Catharsis is getting rid of unhappy memories or strong emotions such as anger or sadness by expressing them in some way.
Often we find parents who greet temper tantrums by saying "That's OK darling, let it all out...don't keep it bottled up inside - that's bad for you." In other words, these parents are strong believers of the Catharsis Hypothesis - The view that providing angry people with an opportunity to express their aggressive impulses in relatively safe ways will reduce their tendencies to engage in more harmful forms of aggression.
Does this really work? How accurate are the results of such a technique to manage aggression? Social psychologists have been asking the same question for years. While there are a group of individuals who strongly believe that catharsis ultimately helps in reducing aggression, many researchers have claimed to prove otherwise. According to recent research studies, it has been observed that the so-called venting activities such as watching, reading about, or imagining aggressive actions, or even engaging in 'play' aggression such as punching a punching bag, are more likely to increase subsequent aggression than to reduce it.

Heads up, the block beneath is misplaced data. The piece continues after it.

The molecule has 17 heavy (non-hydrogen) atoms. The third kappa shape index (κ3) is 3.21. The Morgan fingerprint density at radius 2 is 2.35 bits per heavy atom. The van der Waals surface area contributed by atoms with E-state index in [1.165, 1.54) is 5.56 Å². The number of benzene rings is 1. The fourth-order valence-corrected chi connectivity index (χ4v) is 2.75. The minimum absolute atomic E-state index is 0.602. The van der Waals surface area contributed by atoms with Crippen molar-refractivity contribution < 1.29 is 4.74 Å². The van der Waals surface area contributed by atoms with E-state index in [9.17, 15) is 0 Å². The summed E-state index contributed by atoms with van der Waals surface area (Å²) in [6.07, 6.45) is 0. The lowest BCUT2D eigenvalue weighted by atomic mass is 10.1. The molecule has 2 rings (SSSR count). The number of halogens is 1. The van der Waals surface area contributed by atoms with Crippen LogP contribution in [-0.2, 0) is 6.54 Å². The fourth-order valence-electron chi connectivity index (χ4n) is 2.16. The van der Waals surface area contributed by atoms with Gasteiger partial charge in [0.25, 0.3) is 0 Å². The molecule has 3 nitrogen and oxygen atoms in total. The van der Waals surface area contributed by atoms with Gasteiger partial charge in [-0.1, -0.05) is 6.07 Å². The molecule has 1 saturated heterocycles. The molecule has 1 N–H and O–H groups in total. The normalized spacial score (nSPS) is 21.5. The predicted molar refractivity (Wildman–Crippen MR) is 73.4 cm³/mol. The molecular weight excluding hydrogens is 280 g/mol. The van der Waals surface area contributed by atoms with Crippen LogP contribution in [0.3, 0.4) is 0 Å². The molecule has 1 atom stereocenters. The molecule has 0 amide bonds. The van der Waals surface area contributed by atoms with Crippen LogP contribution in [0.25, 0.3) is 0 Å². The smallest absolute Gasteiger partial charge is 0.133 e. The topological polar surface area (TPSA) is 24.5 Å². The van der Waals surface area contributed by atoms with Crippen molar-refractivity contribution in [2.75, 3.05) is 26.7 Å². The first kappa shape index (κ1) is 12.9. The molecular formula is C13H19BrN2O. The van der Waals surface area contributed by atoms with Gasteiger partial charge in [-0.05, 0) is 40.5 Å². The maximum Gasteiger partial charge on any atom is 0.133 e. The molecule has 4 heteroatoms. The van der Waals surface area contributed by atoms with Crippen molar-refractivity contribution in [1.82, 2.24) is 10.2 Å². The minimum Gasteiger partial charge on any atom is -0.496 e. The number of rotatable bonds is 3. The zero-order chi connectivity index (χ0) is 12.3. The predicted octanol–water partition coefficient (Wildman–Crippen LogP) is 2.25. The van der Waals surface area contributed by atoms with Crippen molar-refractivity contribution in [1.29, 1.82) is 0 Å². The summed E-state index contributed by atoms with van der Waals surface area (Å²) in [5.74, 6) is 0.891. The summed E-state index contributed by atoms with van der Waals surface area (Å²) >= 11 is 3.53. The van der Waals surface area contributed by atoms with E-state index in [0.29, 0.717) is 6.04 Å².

One such research conducted by Anderson et al. was to identify that if catharsis really works, then exposure to song with violent lyrics would allow people to "vent" aggressive thoughts or feelings; as a result, they would show lower levels of hostility and lower levels of aggressive thoughts. However, if catharsis does not work, exposure to songs with violent lyrics might actually increase hostility and aggressive cognition. Results of the studies were consistent: After hearing songs with violent lyrics, participants showed an increase both in hostile feelings and in aggressive thoughts. So, catharsis definitely did not occur.
Why does "letting it out" fail to reduce aggression? For several reasons: